Between January 2010 and December 2015, 167 patients underwent surgical removal of SPNs at the Department of Cardiothoracic Surgery, Changzheng Hospital, and Second Military Medical University. We performed a retrospective analysis of the data of these patients. Our study was approved by The Institutional Review Board of Changzheng Hospital, Second Military Medical University, Shanghai, China. Among the 167 patients, 116 (69.46%) were males and 51 (30.54%) were females, and their age was in the range of 30-79 years (average, 52.4 years). Eighty-eight (52.69%) non-symptomatic patients were incidentally diagnosed during physical fitness examinations; 45 (26.95%) were diagnosed when they presented at a hospital with different degrees of respiratory symptoms such as cough, bloody sputum, and chest pain; and 34 (20.36%) were diagnosed during CXR examination or CT scanning for detection of other diseases, among which 7 (4.19%) patients had a history of malignant tumors. All patients underwent preoperative CXR examination and 64-slice spiral CT (SCT) enhanced scanning (GE Discovery CT 750 HD 64-slice, detector collimation 64×0.6mm, pitch 0.9, rotation time 0.4 sec, scan time ~5sec. reconstruction slice thickness 2.5mm, interval 2.5mm, Window Wide 400 Hu, Window Level 40Hu).
After completing preoperative examinations, all 167 patients underwent endotracheal intubation with a double-lumen catheter and were operated under balanced general anesthesia. For patients in whom malignant tumors were confirmed preoperatively, standard lobectomy plus lymph node dissection was performed by making a conventional incision or by a video-assisted small thoracic incision. For patients in whom peripheral nodules could not be confirmed preoperatively, wedge excision of tumor-containing lung tissues was performed by making a small incision or by using a videoassisted thoracoscope to ensure adequate resection and no residual tumor. Finally, frozen tumors sections were sent for pathological examination. The specimens of nodules located near the hilus pulmonis were obtained while ensuring safety during surgery. If it was indeed difficult to obtain a specimen of a lesion or if preoperative examination suggested that the lesion was highly malignant, a lung lobe or lung segment was resected to determine whether to perform an extended resection and lymph node dissection. For patients who were diagnosed with malignant lesions by rapid pathological examination and whose pulmonary function can tolerate, standard lung resection plus lymph node dissection were performed; further, for patients whose pulmonary function cannot tolerate, wedge resection of the lung segment or the lung was performed. For patients with benign lesions, the lung edge was sutured to complete the surgical procedure. If active proliferation was not suggested or confirmed by rapid pathological examination, the scope of resection was extended up to the extent to which pulmonary function allowed lobectomy. After surgery, the patients received combined therapy for lung cancer and preventive treatment for tuberculosis and fungal infection.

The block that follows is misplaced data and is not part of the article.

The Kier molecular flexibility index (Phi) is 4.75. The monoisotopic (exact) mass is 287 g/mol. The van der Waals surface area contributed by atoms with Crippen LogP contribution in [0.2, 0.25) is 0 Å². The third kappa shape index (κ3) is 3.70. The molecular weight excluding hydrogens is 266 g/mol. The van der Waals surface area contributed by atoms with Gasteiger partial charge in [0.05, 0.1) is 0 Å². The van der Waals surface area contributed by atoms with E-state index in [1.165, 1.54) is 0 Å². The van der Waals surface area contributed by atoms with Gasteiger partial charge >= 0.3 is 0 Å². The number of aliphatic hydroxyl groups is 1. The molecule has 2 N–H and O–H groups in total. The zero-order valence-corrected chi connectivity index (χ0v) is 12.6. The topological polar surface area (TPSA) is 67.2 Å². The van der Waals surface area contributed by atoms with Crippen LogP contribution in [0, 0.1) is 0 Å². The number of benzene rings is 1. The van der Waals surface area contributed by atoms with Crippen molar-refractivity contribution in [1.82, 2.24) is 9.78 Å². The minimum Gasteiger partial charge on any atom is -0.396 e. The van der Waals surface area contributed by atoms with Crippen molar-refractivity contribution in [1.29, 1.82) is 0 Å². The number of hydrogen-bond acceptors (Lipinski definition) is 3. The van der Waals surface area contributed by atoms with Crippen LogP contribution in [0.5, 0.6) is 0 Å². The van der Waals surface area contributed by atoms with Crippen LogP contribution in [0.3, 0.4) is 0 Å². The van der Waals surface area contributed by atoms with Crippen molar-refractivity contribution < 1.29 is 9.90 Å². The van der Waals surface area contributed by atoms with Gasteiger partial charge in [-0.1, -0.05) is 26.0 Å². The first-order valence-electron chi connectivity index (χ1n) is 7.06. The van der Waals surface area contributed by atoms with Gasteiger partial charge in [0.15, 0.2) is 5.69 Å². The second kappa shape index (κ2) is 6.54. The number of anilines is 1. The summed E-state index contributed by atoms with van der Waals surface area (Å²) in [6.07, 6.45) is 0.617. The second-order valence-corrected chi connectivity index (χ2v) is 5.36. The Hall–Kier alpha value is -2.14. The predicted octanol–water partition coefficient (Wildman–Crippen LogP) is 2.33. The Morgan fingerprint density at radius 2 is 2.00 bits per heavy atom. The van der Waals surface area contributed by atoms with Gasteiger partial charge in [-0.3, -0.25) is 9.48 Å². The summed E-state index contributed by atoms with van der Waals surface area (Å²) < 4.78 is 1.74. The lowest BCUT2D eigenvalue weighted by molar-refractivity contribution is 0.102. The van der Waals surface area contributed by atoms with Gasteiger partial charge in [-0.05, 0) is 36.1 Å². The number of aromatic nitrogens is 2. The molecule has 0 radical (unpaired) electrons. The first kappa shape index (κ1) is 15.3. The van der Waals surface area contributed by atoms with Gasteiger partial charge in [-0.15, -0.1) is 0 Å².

Statistical analysis
Descriptive statistics and crosstabs were used to determine the correlation between benign or malignant SPNs and respiratory symptoms. Kruskal-Wallis one-way Analysis of Variance (ANOVA) was used to determine the correlation between the size of SPN and their benign or malignant nature. The nonparametric Chi-square test was applied to determine the diagnostic accordance rate of preoperative chest CT, CT-guided percutaneous lung biopsy, and PET/CT examinations. A value of P< 0.05 was considered statistically significant. Statistical analysis and data processing were performed using SPSS 12.0 software.


The CT images of lung nodules obtained using the standard lung window revealed that the nodules were ≤3 cm in diameter; the nodules of 96 (57.49%) patients showed the signs of malignancy and those of remaining 71 (42.51%) patients showed benign features. Peripheral pulmonary nodules were observed in all patients. Preoperative CTguided percutaneous lung biopsy examination was performed in 57 (34.13%) patients and PET or PET/CT scanning were performed for 48 (28.74%) patients. According to economic conditions for patients and diagnostic uncertainty for doctors, 28 (29.17%) cases of 96 patients CT images showed the signs of malignancy and 20 (28.17%) cases of 71 patients showed benign features were underwent PET or PET/CT scanning. The standard uptake value (SUV) ≥2.5 was considered as the diagnostic standard of malignant pulmonary nodules.